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Problem of finding LPS of a string can be converted into finding Longest Common Subsequence of two strings. In this, one string will be original one and the second will be reverse of the original string.

The Longest Common Subsequence problem is like the pattern matching problem, except that you are allowed to skip characters in the text. Also, the goal is to return just one match, which is as long as possible.

LCS can be solved in $O(n^2)$ using Recursion and Memoization.

There exists a slightly faster algorithm discovered by Masek and Paterson of time complexity $O(n^2/\lg n)$. Paper link: Masek and Paterson

Two other algorithms presented by Hirschberg to compute LCS of two strings $A$ (size $n$) and $B$ (size $m$). Based on the assumption that the symbols that may appear in these strings come from some alphabet of size $t$ (that is actually true in most of the cases). So symbols can be stored in memory using $\log(t)$ bits, which will fit in one word of memory. two symbols can be compared in $O(1)$ time. Number of different in string $B$ is denoted by $s$, which is of-course less than both $m$ and $t$.

  1. This one requires $O(pn + n\lg n)$ time where $p$ is the length of LCS. This is used when length of LCS is expected to be small. When we solve this the problem using Dynamic Programming then we encounter that most of the entries in the matrix are same, so we can use the idea of Sparse Dynamic Programming.

  2. This algorithm requires $O(p(m+1-p)\log n)$ time. This is very efficient when length of LCS is close to $m$, in that case it will be close to $O(n \lg n)$.

Detailed procedures and algorithms are explained in the Hirschberg's paper.

An another good algorithm is proposed by Sohel Rahman that runs in $O(R \log\log n)$ time, where $R$ is the total number of ordered pairs of positions at which to strings match. It is not applicable when $R$ is the order of $O(n^2)$, but there are many cases when $R$ is the order of $n$. This one uses the concept RMQ (Range Maximum Query). Paper link: Rahman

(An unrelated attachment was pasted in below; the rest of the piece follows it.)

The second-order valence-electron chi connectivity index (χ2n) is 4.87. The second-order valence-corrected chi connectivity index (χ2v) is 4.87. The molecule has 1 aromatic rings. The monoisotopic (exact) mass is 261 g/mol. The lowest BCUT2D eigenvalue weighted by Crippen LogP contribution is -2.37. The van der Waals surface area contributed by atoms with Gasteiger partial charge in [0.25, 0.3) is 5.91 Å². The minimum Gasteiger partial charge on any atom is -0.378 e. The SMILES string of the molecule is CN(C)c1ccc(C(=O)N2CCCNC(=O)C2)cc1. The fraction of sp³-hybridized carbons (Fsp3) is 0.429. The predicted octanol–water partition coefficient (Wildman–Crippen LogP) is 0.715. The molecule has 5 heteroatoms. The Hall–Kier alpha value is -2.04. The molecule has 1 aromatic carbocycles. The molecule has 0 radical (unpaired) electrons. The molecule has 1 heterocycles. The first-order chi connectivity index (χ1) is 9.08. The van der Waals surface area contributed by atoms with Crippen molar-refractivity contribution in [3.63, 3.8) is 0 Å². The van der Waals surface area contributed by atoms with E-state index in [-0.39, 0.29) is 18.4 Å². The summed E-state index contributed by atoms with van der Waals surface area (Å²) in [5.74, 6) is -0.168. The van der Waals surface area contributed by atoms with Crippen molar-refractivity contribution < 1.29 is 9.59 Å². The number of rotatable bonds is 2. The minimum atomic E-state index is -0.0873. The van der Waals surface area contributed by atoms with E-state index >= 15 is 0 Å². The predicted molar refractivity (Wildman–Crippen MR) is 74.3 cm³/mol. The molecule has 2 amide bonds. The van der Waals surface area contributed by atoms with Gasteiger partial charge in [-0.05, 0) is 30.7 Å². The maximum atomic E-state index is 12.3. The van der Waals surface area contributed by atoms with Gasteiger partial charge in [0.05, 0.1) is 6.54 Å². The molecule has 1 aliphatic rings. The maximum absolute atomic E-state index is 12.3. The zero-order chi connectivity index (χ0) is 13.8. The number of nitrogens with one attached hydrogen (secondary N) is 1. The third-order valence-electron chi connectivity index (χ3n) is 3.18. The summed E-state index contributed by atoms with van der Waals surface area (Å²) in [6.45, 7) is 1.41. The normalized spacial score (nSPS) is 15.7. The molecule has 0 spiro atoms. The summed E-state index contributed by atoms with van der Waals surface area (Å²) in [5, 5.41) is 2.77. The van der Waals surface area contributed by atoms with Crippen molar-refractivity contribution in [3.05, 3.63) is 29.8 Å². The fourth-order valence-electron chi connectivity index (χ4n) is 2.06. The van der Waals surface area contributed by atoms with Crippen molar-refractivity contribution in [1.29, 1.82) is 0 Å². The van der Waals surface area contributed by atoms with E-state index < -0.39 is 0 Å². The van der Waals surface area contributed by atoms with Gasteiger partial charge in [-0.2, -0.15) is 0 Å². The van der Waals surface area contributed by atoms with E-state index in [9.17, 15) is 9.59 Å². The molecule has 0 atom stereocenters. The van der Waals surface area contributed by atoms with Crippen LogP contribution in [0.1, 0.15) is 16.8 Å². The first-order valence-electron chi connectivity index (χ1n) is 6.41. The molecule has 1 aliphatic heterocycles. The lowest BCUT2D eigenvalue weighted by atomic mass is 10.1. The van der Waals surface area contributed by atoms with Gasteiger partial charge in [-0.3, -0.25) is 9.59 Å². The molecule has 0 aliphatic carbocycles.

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  • $\begingroup$ @FrankW, thanks! I have edited the answer. Now links are visible. $\endgroup$ – Surendra Sep 26 '14 at 12:58
  • $\begingroup$ Your formatting was still lacking; please check my edit to see what's possible. The article references are still bad because they rely on the link always working, forever. See here for advice; title, authors and year should be given (at least). $\endgroup$ – Raphael Sep 26 '14 at 13:02
  • $\begingroup$ Two concerns with what you write: 1) "requires $O(\dots)$" is meaningless (since $O$ gives upper bounds), and ignoring that probably wrong; I'd guess they show upper bounds of these orders but the algorithms may be faster even. 2) In the last paragraph at least, you want $\Omega(n^2)$. $\endgroup$ – Raphael Sep 26 '14 at 13:04
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I'm probably missing something, because it seems rather trivial to me: Try to pair each character with an equal character. Then put the first character of each pair on the left side, the other character on the right side, and if there are any characters remaining (ie, characters not paired with another one), then pick one of them and put that one in the middle.

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    $\begingroup$ When you have $aubvawb$ (with $u,v,w$ words), how would you decide if the first and last character of the palindrome should be $a$ or $b$? You need to examine the contents of $u,v,w$ before you make a decision if you want to have the longest palindrome. $\endgroup$ – Generic Human Jun 23 '12 at 14:55